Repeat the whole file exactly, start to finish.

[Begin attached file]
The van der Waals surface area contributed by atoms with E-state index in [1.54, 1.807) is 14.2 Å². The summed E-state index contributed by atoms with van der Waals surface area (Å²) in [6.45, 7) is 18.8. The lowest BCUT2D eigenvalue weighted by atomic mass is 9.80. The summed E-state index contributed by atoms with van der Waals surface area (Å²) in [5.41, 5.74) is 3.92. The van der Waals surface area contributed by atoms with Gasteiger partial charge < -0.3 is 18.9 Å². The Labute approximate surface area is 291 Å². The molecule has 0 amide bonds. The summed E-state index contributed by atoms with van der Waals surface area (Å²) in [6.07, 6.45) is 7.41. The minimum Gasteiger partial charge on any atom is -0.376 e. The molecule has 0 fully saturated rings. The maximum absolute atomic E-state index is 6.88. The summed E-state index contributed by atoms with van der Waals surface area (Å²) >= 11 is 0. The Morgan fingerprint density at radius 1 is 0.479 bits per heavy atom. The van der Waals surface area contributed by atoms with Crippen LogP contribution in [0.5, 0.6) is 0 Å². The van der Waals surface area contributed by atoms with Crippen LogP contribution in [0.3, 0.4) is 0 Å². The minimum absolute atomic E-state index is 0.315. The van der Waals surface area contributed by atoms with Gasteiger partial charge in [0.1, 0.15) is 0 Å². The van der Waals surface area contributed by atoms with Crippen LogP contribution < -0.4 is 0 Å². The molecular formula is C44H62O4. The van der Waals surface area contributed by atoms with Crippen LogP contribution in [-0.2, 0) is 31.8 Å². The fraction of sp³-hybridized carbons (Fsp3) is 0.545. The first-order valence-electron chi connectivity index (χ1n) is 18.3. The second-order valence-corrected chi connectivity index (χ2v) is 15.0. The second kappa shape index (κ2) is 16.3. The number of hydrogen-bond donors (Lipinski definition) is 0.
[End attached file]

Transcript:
The van der Waals surface area contributed by atoms with E-state index in [1.54, 1.807) is 14.2 Å². The summed E-state index contributed by atoms with van der Waals surface area (Å²) in [6.45, 7) is 18.8. The lowest BCUT2D eigenvalue weighted by atomic mass is 9.80. The summed E-state index contributed by atoms with van der Waals surface area (Å²) in [5.41, 5.74) is 3.92. The van der Waals surface area contributed by atoms with Gasteiger partial charge < -0.3 is 18.9 Å². The Labute approximate surface area is 291 Å². The molecule has 0 amide bonds. The summed E-state index contributed by atoms with van der Waals surface area (Å²) in [6.07, 6.45) is 7.41. The minimum Gasteiger partial charge on any atom is -0.376 e. The molecule has 0 fully saturated rings. The maximum absolute atomic E-state index is 6.88. The summed E-state index contributed by atoms with van der Waals surface area (Å²) >= 11 is 0. The Morgan fingerprint density at radius 1 is 0.479 bits per heavy atom. The van der Waals surface area contributed by atoms with Crippen LogP contribution in [0.5, 0.6) is 0 Å². The van der Waals surface area contributed by atoms with Crippen LogP contribution in [0.3, 0.4) is 0 Å². The minimum absolute atomic E-state index is 0.315. The van der Waals surface area contributed by atoms with Gasteiger partial charge in [0.1, 0.15) is 0 Å². The van der Waals surface area contributed by atoms with Crippen LogP contribution < -0.4 is 0 Å². The molecular formula is C44H62O4. The van der Waals surface area contributed by atoms with Crippen LogP contribution in [-0.2, 0) is 31.8 Å². The fraction of sp³-hybridized carbons (Fsp3) is 0.545. The first-order valence-electron chi connectivity index (χ1n) is 18.3. The second-order valence-corrected chi connectivity index (χ2v) is 15.0. The second kappa shape index (κ2) is 16.3. The number of hydrogen-bond donors (Lipinski definition) is 0.